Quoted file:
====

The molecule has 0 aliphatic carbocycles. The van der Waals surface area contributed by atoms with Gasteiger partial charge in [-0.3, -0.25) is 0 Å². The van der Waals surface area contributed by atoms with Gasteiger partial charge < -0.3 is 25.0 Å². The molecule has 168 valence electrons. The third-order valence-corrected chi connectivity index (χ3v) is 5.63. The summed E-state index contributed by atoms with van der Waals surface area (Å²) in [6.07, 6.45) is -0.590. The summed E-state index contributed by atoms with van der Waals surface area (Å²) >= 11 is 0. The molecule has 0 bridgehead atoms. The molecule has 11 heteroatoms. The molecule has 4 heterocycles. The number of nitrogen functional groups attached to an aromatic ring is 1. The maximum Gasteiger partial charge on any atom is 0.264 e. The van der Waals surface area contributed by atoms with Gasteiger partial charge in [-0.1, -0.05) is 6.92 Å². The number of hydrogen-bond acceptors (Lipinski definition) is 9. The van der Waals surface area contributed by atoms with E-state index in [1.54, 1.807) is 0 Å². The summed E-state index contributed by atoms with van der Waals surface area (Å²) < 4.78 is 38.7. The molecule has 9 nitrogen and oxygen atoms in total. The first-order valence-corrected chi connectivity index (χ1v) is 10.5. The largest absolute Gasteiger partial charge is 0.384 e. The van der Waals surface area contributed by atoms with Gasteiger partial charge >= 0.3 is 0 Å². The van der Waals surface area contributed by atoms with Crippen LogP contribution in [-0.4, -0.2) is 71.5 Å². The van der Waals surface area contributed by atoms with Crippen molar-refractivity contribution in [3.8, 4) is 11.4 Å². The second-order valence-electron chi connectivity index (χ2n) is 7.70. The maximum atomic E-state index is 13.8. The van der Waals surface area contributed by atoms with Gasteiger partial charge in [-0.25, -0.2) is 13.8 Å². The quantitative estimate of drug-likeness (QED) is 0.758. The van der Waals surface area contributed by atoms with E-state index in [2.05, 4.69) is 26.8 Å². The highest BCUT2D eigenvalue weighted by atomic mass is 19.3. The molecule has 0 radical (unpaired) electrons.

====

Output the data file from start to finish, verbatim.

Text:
The molecule has 0 aliphatic carbocycles. The van der Waals surface area contributed by atoms with Gasteiger partial charge in [-0.3, -0.25) is 0 Å². The van der Waals surface area contributed by atoms with Gasteiger partial charge < -0.3 is 25.0 Å². The molecule has 168 valence electrons. The third-order valence-corrected chi connectivity index (χ3v) is 5.63. The summed E-state index contributed by atoms with van der Waals surface area (Å²) in [6.07, 6.45) is -0.590. The summed E-state index contributed by atoms with van der Waals surface area (Å²) >= 11 is 0. The molecule has 0 bridgehead atoms. The molecule has 11 heteroatoms. The molecule has 4 heterocycles. The number of nitrogen functional groups attached to an aromatic ring is 1. The maximum Gasteiger partial charge on any atom is 0.264 e. The van der Waals surface area contributed by atoms with Gasteiger partial charge in [-0.1, -0.05) is 6.92 Å². The number of hydrogen-bond acceptors (Lipinski definition) is 9. The van der Waals surface area contributed by atoms with E-state index in [1.54, 1.807) is 0 Å². The summed E-state index contributed by atoms with van der Waals surface area (Å²) < 4.78 is 38.7. The molecule has 9 nitrogen and oxygen atoms in total. The first-order valence-corrected chi connectivity index (χ1v) is 10.5. The largest absolute Gasteiger partial charge is 0.384 e. The van der Waals surface area contributed by atoms with Gasteiger partial charge >= 0.3 is 0 Å². The van der Waals surface area contributed by atoms with Crippen LogP contribution in [-0.4, -0.2) is 71.5 Å². The van der Waals surface area contributed by atoms with Crippen molar-refractivity contribution in [3.8, 4) is 11.4 Å². The second-order valence-electron chi connectivity index (χ2n) is 7.70. The maximum atomic E-state index is 13.8. The van der Waals surface area contributed by atoms with Gasteiger partial charge in [-0.25, -0.2) is 13.8 Å². The quantitative estimate of drug-likeness (QED) is 0.758. The van der Waals surface area contributed by atoms with E-state index in [2.05, 4.69) is 26.8 Å². The highest BCUT2D eigenvalue weighted by atomic mass is 19.3. The molecule has 0 radical (unpaired) electrons.